The following exercise is from the book What is Mathematics by Richard Courant and Herbert Robbins:
Given two lines L, M and two points P, Q situated inside the angle formed by the two lines, the path of minimum length from P to L, then to M, and then to Q can be found as follows:
Let Q' be the reflection of Q in M and Q'' the reflection of Q' in L; draw PQ'' intersecting L in R and RQ' intersecting M in S; then R and S are the required points such that PR+RS+SQ is the path of minimum length from P to L to M to Q.
One might ask for the shortest path first from P to M, then to L, and from there to Q. In this case Q' is the reflection of Q in L and Q'' the reflection of Q' in M. R is the intersection of PQ'' with M and S the intersection of RQ' with L.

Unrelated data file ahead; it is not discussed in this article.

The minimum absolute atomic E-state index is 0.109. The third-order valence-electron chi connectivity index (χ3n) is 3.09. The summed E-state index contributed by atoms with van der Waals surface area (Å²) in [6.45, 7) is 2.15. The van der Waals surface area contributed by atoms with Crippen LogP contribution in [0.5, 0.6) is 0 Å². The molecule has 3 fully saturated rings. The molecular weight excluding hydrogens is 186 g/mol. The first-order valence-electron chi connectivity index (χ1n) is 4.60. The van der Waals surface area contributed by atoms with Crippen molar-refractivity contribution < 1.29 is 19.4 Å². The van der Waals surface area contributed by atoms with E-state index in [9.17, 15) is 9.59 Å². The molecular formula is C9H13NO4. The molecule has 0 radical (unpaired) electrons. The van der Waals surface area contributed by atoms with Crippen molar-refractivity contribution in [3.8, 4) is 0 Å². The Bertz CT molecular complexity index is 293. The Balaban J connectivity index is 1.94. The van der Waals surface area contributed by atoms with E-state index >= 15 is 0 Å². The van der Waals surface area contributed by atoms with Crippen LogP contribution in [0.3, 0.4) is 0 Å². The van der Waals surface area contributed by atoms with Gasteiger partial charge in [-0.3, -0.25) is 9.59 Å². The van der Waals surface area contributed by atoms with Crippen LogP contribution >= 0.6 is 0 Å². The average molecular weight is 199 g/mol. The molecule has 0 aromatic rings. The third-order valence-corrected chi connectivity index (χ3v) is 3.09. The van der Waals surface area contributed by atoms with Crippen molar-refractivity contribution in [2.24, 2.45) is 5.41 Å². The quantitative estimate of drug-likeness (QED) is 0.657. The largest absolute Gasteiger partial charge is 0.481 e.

Show that the first path is smaller than the second if O (where O is the point of intersection between L and M) and R lie on the same side of the line PQ.
How do you do this?